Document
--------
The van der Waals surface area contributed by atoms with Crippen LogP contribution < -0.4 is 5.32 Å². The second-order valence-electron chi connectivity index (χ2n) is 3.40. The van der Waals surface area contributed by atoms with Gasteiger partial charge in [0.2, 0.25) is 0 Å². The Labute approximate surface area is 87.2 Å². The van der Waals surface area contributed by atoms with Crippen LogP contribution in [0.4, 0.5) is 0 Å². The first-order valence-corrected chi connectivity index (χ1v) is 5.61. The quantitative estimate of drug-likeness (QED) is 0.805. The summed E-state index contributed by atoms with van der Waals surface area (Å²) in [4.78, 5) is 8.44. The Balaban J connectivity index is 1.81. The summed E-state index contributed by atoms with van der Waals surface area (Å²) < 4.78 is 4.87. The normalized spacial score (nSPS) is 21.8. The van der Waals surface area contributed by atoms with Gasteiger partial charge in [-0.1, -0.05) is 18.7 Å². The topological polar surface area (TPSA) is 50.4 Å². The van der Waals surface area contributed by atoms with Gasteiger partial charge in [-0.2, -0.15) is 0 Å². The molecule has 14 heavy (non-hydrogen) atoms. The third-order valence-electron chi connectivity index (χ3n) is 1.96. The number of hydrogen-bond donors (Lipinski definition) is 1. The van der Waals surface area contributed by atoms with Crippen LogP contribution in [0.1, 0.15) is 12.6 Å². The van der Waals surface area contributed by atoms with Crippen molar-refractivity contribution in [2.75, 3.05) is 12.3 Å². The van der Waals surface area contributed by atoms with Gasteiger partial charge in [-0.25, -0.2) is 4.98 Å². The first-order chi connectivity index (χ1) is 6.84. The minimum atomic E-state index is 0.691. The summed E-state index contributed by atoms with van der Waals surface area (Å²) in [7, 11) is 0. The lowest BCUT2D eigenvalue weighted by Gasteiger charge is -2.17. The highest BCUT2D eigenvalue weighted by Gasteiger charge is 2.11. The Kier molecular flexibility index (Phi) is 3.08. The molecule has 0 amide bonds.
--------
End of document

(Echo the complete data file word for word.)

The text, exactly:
The van der Waals surface area contributed by atoms with Crippen LogP contribution < -0.4 is 5.32 Å². The second-order valence-electron chi connectivity index (χ2n) is 3.40. The van der Waals surface area contributed by atoms with Gasteiger partial charge in [0.2, 0.25) is 0 Å². The Labute approximate surface area is 87.2 Å². The van der Waals surface area contributed by atoms with Crippen LogP contribution in [0.4, 0.5) is 0 Å². The first-order valence-corrected chi connectivity index (χ1v) is 5.61. The quantitative estimate of drug-likeness (QED) is 0.805. The summed E-state index contributed by atoms with van der Waals surface area (Å²) in [4.78, 5) is 8.44. The Balaban J connectivity index is 1.81. The summed E-state index contributed by atoms with van der Waals surface area (Å²) < 4.78 is 4.87. The normalized spacial score (nSPS) is 21.8. The van der Waals surface area contributed by atoms with Gasteiger partial charge in [-0.1, -0.05) is 18.7 Å². The topological polar surface area (TPSA) is 50.4 Å². The van der Waals surface area contributed by atoms with Gasteiger partial charge in [-0.2, -0.15) is 0 Å². The molecule has 14 heavy (non-hydrogen) atoms. The third-order valence-electron chi connectivity index (χ3n) is 1.96. The number of hydrogen-bond donors (Lipinski definition) is 1. The van der Waals surface area contributed by atoms with Crippen LogP contribution in [0.1, 0.15) is 12.6 Å². The van der Waals surface area contributed by atoms with Crippen molar-refractivity contribution in [2.75, 3.05) is 12.3 Å². The van der Waals surface area contributed by atoms with Gasteiger partial charge in [-0.25, -0.2) is 4.98 Å². The first-order chi connectivity index (χ1) is 6.84. The minimum atomic E-state index is 0.691. The summed E-state index contributed by atoms with van der Waals surface area (Å²) in [7, 11) is 0. The lowest BCUT2D eigenvalue weighted by Gasteiger charge is -2.17. The highest BCUT2D eigenvalue weighted by Gasteiger charge is 2.11. The Kier molecular flexibility index (Phi) is 3.08. The molecule has 0 amide bonds.